NorthBay Cancer Center offers state-of-the-art treatments in the fight against cancer with targeted programs designed to destroy cancer cells while preventing and managing side effects. NorthBay Cancer Center physicians personalize treatment programs to meet each individual’s biological, emotional and social needs, while helping patients fully understand their treatment options in order to make informed decisions.
Medical Oncology, Radiation Oncology and Surgical departments coordinate services to offer patients the most comprehensive and effective treatment program possible.
Surgery – The primary treatment for many types of cancer, some cancers can be cured with surgery alone. Surgical procedures may be used to diagnose cancer (biopsy), determine how far a person's cancer has advanced (staging), relieve side effects (such as an obstruction), or ease pain (palliative surgery).
Radiation Therapy – (also called radiotherapy) is a cancer treatment that uses high doses of radiation to kill cancer cells and stop them from spreading. At low doses, radiation is used as an x-ray to see inside your body and take pictures, such as x-rays of your teeth or broken bones. Radiation used in cancer treatment works in much the same way, except that it is given at higher doses.
Chemotherapy – Cancer chemotherapy (usually just called "chemotherapy" or "chemo") refers to the use of drug therapy to fight cancer.
Hormone Therapy – (also called hormone treatment, or endocrine therapy) Hormones are substances produced by glands in the body and circulated in the bloodstream. Some hormones can cause certain cancers to grow. Hormone therapy is treatment that adds, blocks, or removes hormones. To slow or stop the growth of certain cancers (such as prostate and breast cancer), synthetic hormones or other drugs may be given to block the body’s natural hormones. Sometimes surgery is needed to remove the gland that makes a certain hormone.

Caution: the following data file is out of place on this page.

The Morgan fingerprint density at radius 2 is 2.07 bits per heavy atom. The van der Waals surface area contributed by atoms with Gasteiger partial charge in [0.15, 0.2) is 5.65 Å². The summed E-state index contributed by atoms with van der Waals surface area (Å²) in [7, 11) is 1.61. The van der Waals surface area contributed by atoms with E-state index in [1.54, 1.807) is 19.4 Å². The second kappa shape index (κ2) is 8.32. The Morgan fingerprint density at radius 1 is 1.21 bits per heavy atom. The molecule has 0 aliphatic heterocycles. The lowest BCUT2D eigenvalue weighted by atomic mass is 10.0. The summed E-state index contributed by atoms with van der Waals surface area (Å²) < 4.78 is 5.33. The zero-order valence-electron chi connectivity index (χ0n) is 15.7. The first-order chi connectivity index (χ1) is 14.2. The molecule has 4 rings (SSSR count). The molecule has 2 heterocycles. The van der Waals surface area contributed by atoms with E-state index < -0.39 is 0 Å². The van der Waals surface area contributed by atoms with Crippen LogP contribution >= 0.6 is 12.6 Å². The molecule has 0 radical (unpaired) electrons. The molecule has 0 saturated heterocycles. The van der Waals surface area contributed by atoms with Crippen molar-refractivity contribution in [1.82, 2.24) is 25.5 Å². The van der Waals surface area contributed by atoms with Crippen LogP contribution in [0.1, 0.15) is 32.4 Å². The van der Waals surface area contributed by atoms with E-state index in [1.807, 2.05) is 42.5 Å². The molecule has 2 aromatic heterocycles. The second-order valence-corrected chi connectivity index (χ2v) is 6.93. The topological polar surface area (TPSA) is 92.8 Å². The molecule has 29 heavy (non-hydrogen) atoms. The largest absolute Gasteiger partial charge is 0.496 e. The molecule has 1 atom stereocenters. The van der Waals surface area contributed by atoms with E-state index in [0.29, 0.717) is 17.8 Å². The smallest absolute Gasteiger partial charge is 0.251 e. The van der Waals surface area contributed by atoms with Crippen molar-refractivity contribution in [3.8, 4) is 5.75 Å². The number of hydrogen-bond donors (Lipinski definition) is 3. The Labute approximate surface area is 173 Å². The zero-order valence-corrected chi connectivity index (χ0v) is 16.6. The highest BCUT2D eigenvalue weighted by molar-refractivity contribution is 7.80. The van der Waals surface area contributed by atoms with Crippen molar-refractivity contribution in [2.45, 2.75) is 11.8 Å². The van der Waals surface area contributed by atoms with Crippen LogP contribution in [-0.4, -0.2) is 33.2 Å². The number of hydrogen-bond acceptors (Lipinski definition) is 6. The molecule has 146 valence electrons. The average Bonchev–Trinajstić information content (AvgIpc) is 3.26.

Biologic Therapy – is a type of treatment that works with your immune system. It may also be called immunotherapy, biotherapy, biological response modifier therapy, and BRM therapy. Biologic therapy can help fight cancer or help control side effects from other cancer treatments like chemotherapy. It may boost or restore the ability of the immune system to fight cancer, infections, and other diseases. It is also used to lessen certain side effects that may be caused by some cancer treatments. Agents used in biological therapy include monoclonal antibodies, growth factors, and vaccines. These agents may also have a direct anti-tumor effect.
Targeted Treatments – Targeted cancer therapies use drugs that block the growth and spread of cancer. They interfere with specific molecules involved in carcinogenesis (the process by which normal cells become cancer cells) and tumor growth. Because scientists call these molecules “molecular targets,” these therapies are sometimes called “molecular-targeted drugs” or “molecularly targeted therapies”. By focusing on molecular and cellular changes that are specific to cancer, targeted cancer therapies may be more effective than other treatments and less harmful to normal cells.
Anti-Angiogenesis Drugs – Angiogenesis is the formation of new blood vessels. This process is controlled by certain chemicals produced in the body. Some of these chemicals stimulate cells to repair damaged blood vessels or form new ones. Other chemicals, called angiogenesis inhibitors, signal the process to stop. Angiogenesis plays an important role in the growth and spread of cancer. New blood vessels “feed” the cancer cells with oxygen and nutrients, allowing these cells to grow, invade nearby tissue, spread to other parts of the body, and form new colonies of cancer cells. Because tumors cannot grow or spread without the formation of new blood vessels, scientists are trying to find ways to stop angiogenesis. They are studying natural and synthetic angiogenesis inhibitors, also called antiangiogenic agents, in the hope that these chemicals will prevent or slow down the growth of cancer by blocking the formation of new blood vessels.
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